Anteater: Part of the organization of the colony is how different "castes" of ants are distributed throughout the colony: this isn't a single rigid pattern, but rather something constantly moving and evolving.
Anteater: Individual ants are afraid of me, but their panicked running around when I arrive creates a pattern that becomes Aunt Hillary's delighted greeting. You should think of little clusters of ants as "signals," like the electrical signals that cascade in waves through our brains.
The characters discuss how you can look at the movement of a signal in micro-level terms that don't invoke any concepts like "purpose", or you can look at the same event in terms of what the ant colony needs at a given moment, and what purpose the signal plays in meeting that need.
Crab (who had championed holism): Colonies survive because of their caste distribution, and this is a holistic property, that's invisible if you look too micro-level.
Anteater: If you look at how a single colony fits into the larger evolutionary picture, its patterns and mechanisms no longer seem to have "meaning" or "purpose." These ideas are just a matter of our perspective, not something inherent in the ant colony itself.
Achilles: Didn't you talk with Aunt Hillary? Didn't she mean things when she talked to you?
Anteater: Sure, that is, I find it natural to adopt the perspective which attributes "meanings" to her behavior.
Anteater: A signal isn't always made up of the same ants between its creation and dissolution. The ants break off and get replaced. Signals cluster together into teams, they cluster into larger teams, and so on. We can call sufficiently complex teams "symbols"---but these are more like the dynamic patterns in a running computer program than like passive shapes of ink on a piece of paper. All these layers of structure are what enable an organism like Aunt Hillary to store the kinds of information that enable her to be "intelligent." At a certain level of abstraction, Aunt Hillary's organization is just like the organization of our brains.
Anteater emphasizes the difference between passive symbols on a piece of paper, that observers' brains have to read meaning into, and the dynamic symbols in our brains and in Aunt Hillary's complex activity, that can cause other symbols to be triggered and so can legitimately have meanings in themself.
Anteater: You can't understand a Dickens novel if you try to map each individual letter onto a different concept. You have to understand it by clumping letters together into words, and words together into plot and characters. So too we won't understand our brains or Aunt Hillary if we only look at the most micro-level.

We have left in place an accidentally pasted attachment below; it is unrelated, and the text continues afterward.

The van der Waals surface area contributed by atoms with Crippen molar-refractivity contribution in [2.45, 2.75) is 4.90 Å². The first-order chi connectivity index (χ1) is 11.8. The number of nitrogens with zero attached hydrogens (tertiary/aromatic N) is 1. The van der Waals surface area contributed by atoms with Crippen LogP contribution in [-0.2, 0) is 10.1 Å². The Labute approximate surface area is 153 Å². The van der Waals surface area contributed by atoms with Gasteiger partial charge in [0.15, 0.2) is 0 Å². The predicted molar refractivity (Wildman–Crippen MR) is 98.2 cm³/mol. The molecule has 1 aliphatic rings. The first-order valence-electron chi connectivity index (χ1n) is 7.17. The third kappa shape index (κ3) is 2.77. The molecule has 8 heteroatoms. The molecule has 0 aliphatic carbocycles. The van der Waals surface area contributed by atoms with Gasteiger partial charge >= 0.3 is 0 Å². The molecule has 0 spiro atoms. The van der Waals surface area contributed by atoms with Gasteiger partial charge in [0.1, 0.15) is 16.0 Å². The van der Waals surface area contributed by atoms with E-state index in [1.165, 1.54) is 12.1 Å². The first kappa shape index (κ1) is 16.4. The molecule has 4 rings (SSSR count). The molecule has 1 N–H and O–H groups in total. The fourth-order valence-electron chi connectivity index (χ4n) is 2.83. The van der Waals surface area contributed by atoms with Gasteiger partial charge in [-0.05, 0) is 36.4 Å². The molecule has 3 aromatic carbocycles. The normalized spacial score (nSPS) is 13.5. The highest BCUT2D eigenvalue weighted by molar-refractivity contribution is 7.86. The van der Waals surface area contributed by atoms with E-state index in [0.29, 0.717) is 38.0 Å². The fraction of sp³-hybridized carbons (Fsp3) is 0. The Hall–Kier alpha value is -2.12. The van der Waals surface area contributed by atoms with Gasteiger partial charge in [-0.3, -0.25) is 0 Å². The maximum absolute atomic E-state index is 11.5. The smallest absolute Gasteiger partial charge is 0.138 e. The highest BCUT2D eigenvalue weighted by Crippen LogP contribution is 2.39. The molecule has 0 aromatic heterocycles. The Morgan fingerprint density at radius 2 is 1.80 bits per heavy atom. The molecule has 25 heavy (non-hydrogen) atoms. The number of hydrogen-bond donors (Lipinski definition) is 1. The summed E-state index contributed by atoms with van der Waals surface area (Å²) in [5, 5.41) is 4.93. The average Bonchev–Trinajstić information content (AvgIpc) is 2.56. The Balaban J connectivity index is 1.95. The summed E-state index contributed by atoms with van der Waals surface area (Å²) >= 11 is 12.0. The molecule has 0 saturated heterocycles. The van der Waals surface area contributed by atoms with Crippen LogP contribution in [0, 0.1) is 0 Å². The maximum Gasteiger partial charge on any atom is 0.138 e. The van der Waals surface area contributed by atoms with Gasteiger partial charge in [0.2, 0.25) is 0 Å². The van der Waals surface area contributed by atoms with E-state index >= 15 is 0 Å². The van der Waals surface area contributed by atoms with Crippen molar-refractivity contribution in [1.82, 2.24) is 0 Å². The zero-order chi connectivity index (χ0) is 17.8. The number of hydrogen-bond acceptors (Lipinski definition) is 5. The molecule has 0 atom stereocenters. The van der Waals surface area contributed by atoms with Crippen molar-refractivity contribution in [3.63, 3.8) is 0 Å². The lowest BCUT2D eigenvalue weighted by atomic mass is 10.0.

Anteater: I hope you can all now see how Aunt Hillary's thoughts emerge from the movements of symbols composed out of teams composed out of signals composed out of the lowest level ants. Yay for reductionism!
Achilles: Who is manipulating the symbols?
Anteater: The whole system, Aunt Hillary.
Anteater: I "read" the top level of the ant colony as easily as Achilles read the "mu" in our picture. Achilles, you "read" your own brain in the same way.
Achilles: That's weird; it's like reading Dickens without seeing the individual letters or even words.
Crab: But that's what you did when you read "mu" without perceiving the lower level "holism" or "reductionism."
They notice that what they had seen as the smallest letters were really made up of tiny "mu"s (as Tortoise had seen from the beginning).
Anteater tells a story about Aunt Hillary where some of the ants made up a symbol that was making her tell him to eat those very ants.
Achilles expresses amazement that the ants were part of a higher-level pattern without being conscious of it. (Ironically, at this point in the dialogue he is an illustration of the same phenomenon.)
Anteater discusses how individual ants are communistic, but Aunt Hillary herself is a rich libertarian. (The example of the latter view you're most likely to be familiar with is the "Tea Party.")
The characters look at some other illustrations, and discuss the previous owner of Aunt Hillary's home. That was another ant colony who died during a sudden rainstorm. None of the individual ants that made it up died: they just got so disorganized that the patterns that made up the colony's memories, personality, and so on were lost. In fact when the ants got reorganized, the new colony they made up, with a new personality, was Aunt Hillary.